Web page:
I’m sure that Jesus saw the Pharisees question a distraction. We continue to do everything we can to avoid hearing what Jesus came to say. We want to focus on the coins we owe to Caesar. Speak of distractions, do football players owe the government or the NFL league a minute of standing at attention before the game? We get focused on what everybody owes their government and miss the fact that the whole Sunday football thing is a distraction from worship. We constantly use sports metaphors to express the Gospel, never pausing to think that rooting for our modern day gladiators to bang their heads together and get brain trauma, may be the opposite of what Jesus was advocating. Jesus advocated justice, compassion, and financial simplicity. If having someone take a knee reminds us that there is still a battle for social justice and racial equality that needs to be fought, then excuse me for distracting you from the game.

Pentecost 24
Sunday, October 22, 2017
If you think taking a knew is distracting, Jesus took a whip
Philippians 4:1-9
I like to be the critic. People from time to time will give a list. They will say, “here are the three things you need to know before you set up a blog,” or, “here are ten things I hate about the Patriots.” Paul gives us that kind of list in Philippians 4:8. Being the critic, I ask, is he choosing the right things when he says, “…whatever is true, whatever is honorable, whatever is just, whatever is pure, whatever is pleasing, whatever is commendable, if there is any excellence and if there is anything worthy of praise, think about these things.” Here is the top 8 things you should think about: 1) truth 2) honor 3) justice 4) purity 5) being pleasing to God 6) earning the respect of others (commendable) 7) exampling excellence 8) being worshipful (my translation) Why eight, not seven or ten? 2), 6), and 8), are a bit too similar. What about simplicity or charity? That Blogger Paul, he’s a real amateur. But here I miss the point. Paul is saying that Christian character matters. We develop character by focusing on the right things. By setting our minds on always being truthful, just, and excellent in our dealings with others. At the end of the day we evaluate ourselves by how well our behavior has matched the character we hope to develop in ourselves. Today it has become common to make Christianity all about the doctrine. The great theologian Paul, says that character is what really matters. What do you think? More importantly, how do you act?
Pentecost 19
Sunday, October 15, 2017
Pandita Ramabai - a christian/hindu change agent with character
Exodus 20:1-17
Whenever I think about the ten commandments, I always picture Moses with two stone tablets in his hands. Traditionally, commandments are shown with numbers one through four on the first tablet, six through ten fit on page two. Newspaper people speak of putting some articles above the fold, and others below it. The above fold commandments deal with how Jewish, Christian, and Moslem people show respect to the God of Moses. The people whose faith harkens back to Mount Sinai (Moslem, Christian, or Jew), honor our God by: 1) Having only one God (Exodus 20:3 - Monotheism) 2) Not worshiping idols (Exodus 20:4) 3) Not using the name of God as a magic spell, or as a way of claiming that we are telling the truth (Exodus 20:7 swearing in God’s Name) 4) Taking a day each week for rest, recreation, and worship (Exodus 20:8 Sabbath) These four commands are important to those of us who are anywhere in the broad traditions of Christianity (whether orthodox, Catholic, Quaker, Mormon, etc.), or Judaism (orthodox, reformed, Hasidic, etc.), or Islamic (Shite, Sunni, Sufi, etc). This is well over half of the people who practice religion on this planet. But, and this is a big BUT, these four commandments do not apply to anyone outside of the above traditions. Sorry. It only would confuse a Hindu for them to try to keep commandment number one. A secular, but patriotic, person who worships the American flag will find it difficult to have no idols. Those who religiously follow their horoscopes will wonder why we have a command dealing with magic. Unfortunately, most Christians entirely ignore commandment number four, dealing with not working on the Sabbath. Before we go hanging these ten commandments in our courthouses, we best understand them. God did not tell Moses to go back to Egypt and make the worshipers of Osiris and Nut to obey these new rules. It would be like asking the average American to learn the rules of cricket. If someone is of another religious tradition, we shouldn’t go shoving the first stone tablet down their throats. God always takes us where we are, and then teaches us what we need to know next. Those of us who think of ourselves as Christians need to know our ten commandments better. Before we go forcing them on anyone else, we first need to look at how we keep the Sabbath holy. Do we idolize things or people that we shouldn’t? Do we have another god in our lives, whether it be alcohol, pornography, or political polarity? The other six commandments belong to the world. It is hard to imagine a civil society without rules against murder, stealing, and lying. The last commandment, the one about coveting, is radically un-American. I think this is Jesus’ favorite commandment. Grasping the danger of consumerism can transform your life. What would happen if we each tried to live without coveting? Who would buy all the cars and lottery tickets? Madison Avenue would go bust. So go below the fold, or on to page two, when you talk about the ten commandments with your unchurched friends. Hang 6 through 10 on the courthouse wall. But take 1 through 4 personally.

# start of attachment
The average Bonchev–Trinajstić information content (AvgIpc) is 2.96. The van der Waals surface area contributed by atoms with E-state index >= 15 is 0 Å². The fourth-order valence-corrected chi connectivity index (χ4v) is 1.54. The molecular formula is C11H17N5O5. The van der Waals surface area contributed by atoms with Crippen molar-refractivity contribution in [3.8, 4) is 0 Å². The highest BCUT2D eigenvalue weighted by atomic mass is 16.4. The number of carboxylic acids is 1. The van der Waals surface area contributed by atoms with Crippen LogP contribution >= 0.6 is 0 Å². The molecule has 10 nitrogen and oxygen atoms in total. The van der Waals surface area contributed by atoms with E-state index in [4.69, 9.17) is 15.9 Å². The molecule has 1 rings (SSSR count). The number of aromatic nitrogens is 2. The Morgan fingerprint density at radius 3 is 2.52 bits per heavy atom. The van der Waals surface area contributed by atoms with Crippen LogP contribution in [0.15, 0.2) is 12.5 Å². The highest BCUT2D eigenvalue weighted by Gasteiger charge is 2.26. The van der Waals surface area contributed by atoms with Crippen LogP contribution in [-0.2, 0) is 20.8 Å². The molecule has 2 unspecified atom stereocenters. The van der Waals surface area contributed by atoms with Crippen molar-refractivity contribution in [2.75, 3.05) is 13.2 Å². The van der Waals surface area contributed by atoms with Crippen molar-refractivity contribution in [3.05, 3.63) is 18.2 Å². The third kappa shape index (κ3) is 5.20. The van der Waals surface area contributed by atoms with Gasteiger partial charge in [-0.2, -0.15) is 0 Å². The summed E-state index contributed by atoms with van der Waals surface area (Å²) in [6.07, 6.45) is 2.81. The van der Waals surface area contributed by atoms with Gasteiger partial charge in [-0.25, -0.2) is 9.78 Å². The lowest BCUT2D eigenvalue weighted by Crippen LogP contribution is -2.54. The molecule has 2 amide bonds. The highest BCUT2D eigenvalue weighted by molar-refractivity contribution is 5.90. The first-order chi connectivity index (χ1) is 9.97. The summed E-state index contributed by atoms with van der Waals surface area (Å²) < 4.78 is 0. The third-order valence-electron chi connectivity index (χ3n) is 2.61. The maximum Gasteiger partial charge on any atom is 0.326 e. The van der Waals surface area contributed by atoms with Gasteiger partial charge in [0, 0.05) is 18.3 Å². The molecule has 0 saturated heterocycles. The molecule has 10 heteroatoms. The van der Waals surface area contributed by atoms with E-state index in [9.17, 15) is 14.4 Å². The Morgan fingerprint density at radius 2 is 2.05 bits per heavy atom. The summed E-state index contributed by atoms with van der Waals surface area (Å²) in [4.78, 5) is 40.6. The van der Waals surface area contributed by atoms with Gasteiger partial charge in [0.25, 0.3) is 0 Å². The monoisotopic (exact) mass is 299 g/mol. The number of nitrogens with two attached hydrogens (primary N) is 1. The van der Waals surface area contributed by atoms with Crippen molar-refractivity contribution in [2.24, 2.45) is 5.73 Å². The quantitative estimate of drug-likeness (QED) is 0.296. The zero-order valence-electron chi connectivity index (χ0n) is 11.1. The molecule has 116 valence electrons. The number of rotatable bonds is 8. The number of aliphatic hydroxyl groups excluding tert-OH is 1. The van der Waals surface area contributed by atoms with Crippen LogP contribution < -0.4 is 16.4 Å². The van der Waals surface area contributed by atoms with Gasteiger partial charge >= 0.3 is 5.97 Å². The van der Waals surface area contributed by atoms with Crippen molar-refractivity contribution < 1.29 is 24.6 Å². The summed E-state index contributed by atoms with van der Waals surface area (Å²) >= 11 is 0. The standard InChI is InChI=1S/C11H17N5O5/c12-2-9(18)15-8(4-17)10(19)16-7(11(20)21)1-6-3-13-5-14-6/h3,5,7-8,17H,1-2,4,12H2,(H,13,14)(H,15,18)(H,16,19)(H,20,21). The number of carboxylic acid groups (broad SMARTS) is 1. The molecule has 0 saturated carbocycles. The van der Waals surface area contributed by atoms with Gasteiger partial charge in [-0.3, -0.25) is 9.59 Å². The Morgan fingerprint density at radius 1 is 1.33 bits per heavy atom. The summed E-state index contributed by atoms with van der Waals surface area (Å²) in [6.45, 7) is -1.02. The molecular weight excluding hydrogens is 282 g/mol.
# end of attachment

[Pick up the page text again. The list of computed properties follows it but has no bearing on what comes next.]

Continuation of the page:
Pentecost 22
Sunday, October 8, 2017
The goal is to practice all 10 ourselves, and share #6 through #10